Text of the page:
Richard Sibbes on the relationship between justification and sanctification:
[T]hose are misled, that make Christ to be only righteousness to us, and not sanctification, except by imputation: whereas it is a great part of our happiness to be under such a Lord, who was not only born for us, and given unto us, but ‘hath the government likewise upon his shoulders,’ Isa ix. 6,7, that is our Sanctifier as well as our Saviour, our Saviour as well as the effectual power of his Spirit from the power of sin, as by the merit of his death from the guilt thereof; so that this,
1, Be remembered, that the first and chief ground of our comfort is, that Christ as a priest offered himself as a sacrifice to his Father for us. Thence it is that Christ hath right to govern us, thence it is that he giveth us his Spirit as our guide to lead us home.
2. In the course of our life, after that we are in state of grace, and be overtaken with any sin, we must remember to have recourse first unto Christ’s mercy to pardon us, and then to the promise of his Spirit to govern us.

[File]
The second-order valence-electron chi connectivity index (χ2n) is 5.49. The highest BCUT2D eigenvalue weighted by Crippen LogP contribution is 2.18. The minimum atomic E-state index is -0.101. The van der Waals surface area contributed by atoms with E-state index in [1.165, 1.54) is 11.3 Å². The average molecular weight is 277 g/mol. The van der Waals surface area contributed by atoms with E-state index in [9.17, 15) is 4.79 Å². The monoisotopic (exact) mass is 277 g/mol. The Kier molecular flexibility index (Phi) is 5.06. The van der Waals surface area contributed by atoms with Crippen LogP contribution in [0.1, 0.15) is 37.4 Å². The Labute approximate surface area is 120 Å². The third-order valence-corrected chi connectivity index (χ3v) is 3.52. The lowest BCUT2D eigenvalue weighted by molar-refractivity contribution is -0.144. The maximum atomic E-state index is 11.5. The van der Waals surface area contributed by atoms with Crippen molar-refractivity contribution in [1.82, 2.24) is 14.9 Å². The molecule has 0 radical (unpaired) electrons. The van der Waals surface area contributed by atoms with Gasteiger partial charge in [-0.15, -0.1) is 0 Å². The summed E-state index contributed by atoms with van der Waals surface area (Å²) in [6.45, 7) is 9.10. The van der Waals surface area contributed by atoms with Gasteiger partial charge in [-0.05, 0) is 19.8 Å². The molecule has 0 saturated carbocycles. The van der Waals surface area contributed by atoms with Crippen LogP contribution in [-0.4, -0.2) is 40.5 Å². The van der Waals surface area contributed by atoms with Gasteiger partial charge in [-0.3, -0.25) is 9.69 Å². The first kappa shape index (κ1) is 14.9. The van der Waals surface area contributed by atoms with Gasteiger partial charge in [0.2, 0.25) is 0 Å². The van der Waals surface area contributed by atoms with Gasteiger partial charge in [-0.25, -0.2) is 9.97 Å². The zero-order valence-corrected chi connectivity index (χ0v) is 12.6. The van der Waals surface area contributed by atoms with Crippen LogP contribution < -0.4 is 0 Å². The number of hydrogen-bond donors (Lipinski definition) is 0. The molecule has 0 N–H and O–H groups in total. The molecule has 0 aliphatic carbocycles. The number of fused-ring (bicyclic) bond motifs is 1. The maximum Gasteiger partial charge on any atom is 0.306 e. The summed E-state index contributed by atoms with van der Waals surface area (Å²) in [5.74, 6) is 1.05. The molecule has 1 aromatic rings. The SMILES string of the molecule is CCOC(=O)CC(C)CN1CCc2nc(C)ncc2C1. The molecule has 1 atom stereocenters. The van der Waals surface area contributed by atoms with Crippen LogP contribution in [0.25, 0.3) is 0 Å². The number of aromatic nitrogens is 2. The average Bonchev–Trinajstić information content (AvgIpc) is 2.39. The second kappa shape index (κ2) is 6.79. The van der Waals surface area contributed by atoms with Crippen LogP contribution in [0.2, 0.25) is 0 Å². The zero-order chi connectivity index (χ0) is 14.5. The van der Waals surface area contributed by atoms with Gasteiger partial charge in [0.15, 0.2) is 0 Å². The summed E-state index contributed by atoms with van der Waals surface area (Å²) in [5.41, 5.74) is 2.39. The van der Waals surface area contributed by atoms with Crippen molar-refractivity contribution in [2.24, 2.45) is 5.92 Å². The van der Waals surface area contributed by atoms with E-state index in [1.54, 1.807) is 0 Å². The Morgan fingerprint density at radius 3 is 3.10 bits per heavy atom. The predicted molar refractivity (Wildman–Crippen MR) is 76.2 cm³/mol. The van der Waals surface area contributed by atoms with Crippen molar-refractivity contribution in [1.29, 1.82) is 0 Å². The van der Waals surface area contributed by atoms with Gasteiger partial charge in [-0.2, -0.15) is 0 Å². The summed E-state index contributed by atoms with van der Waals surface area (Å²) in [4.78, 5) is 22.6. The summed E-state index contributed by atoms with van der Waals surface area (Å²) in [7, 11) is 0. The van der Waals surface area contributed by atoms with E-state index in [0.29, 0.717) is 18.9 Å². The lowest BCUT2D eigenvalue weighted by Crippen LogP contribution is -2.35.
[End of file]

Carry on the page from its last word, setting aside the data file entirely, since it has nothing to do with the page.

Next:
3. And when we feel ourselves cold in affection and duty, it is the best way to warm ourselves at this fire of his love and mercy in giving himself for us.
4. Again, remember this, that Christ, as he ruleth us, so it is by a spirit of love from a sense of his love, whereby his commandments are easy to us. He leadeth us by his free Spirit, a Spirit of liberty: his subjects are voluntaries. The constraint that he layeth upon his subjects is that of love: he draweth us with the cords of love sweetly. Yet remember withal that he draweth us strongly by a Spirit of power, for it is not sufficient that we have motives and encouragements to love and obey Christ from that love of his, whereby he gave himself for us to justify us; but Christ’s Spirit must likewise subdue our hearts, and sanctify them to love him, without which all motives would be ineffectual.